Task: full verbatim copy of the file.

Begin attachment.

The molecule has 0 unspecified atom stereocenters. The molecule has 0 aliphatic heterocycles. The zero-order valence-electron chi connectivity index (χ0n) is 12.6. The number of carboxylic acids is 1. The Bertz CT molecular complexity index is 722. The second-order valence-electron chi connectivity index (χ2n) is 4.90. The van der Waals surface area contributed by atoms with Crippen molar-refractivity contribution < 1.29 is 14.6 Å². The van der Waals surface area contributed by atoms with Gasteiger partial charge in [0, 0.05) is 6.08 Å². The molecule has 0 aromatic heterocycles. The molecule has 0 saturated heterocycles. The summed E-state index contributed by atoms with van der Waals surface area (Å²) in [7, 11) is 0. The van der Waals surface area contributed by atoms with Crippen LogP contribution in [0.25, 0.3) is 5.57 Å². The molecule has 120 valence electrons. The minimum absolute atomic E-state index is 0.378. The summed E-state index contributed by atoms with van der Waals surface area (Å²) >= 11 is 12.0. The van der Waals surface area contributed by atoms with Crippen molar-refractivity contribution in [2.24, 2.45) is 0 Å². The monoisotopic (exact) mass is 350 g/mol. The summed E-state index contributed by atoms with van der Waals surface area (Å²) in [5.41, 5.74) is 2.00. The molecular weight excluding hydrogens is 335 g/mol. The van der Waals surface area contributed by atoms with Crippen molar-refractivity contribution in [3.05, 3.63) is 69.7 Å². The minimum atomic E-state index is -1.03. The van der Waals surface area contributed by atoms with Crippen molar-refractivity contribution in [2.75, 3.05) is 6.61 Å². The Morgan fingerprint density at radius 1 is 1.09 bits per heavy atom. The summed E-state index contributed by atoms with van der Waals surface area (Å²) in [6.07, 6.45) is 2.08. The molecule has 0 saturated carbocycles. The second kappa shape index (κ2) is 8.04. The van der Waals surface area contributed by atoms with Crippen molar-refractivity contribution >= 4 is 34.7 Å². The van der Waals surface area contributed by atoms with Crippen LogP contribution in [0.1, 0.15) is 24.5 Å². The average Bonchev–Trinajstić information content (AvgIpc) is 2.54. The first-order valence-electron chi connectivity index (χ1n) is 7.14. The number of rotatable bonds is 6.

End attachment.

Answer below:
The molecule has 0 unspecified atom stereocenters. The molecule has 0 aliphatic heterocycles. The zero-order valence-electron chi connectivity index (χ0n) is 12.6. The number of carboxylic acids is 1. The Bertz CT molecular complexity index is 722. The second-order valence-electron chi connectivity index (χ2n) is 4.90. The van der Waals surface area contributed by atoms with Crippen molar-refractivity contribution < 1.29 is 14.6 Å². The van der Waals surface area contributed by atoms with Gasteiger partial charge in [0, 0.05) is 6.08 Å². The molecule has 0 aromatic heterocycles. The molecule has 0 saturated heterocycles. The summed E-state index contributed by atoms with van der Waals surface area (Å²) in [7, 11) is 0. The van der Waals surface area contributed by atoms with Crippen LogP contribution in [0.25, 0.3) is 5.57 Å². The molecule has 120 valence electrons. The minimum absolute atomic E-state index is 0.378. The summed E-state index contributed by atoms with van der Waals surface area (Å²) >= 11 is 12.0. The van der Waals surface area contributed by atoms with Crippen molar-refractivity contribution in [2.24, 2.45) is 0 Å². The monoisotopic (exact) mass is 350 g/mol. The summed E-state index contributed by atoms with van der Waals surface area (Å²) in [5.41, 5.74) is 2.00. The molecular weight excluding hydrogens is 335 g/mol. The van der Waals surface area contributed by atoms with Crippen molar-refractivity contribution in [3.05, 3.63) is 69.7 Å². The minimum atomic E-state index is -1.03. The van der Waals surface area contributed by atoms with Crippen molar-refractivity contribution in [2.75, 3.05) is 6.61 Å². The Morgan fingerprint density at radius 1 is 1.09 bits per heavy atom. The summed E-state index contributed by atoms with van der Waals surface area (Å²) in [6.07, 6.45) is 2.08. The molecule has 0 saturated carbocycles. The second kappa shape index (κ2) is 8.04. The van der Waals surface area contributed by atoms with Crippen molar-refractivity contribution >= 4 is 34.7 Å². The van der Waals surface area contributed by atoms with Crippen LogP contribution in [0.1, 0.15) is 24.5 Å². The average Bonchev–Trinajstić information content (AvgIpc) is 2.54. The first-order valence-electron chi connectivity index (χ1n) is 7.14. The number of rotatable bonds is 6.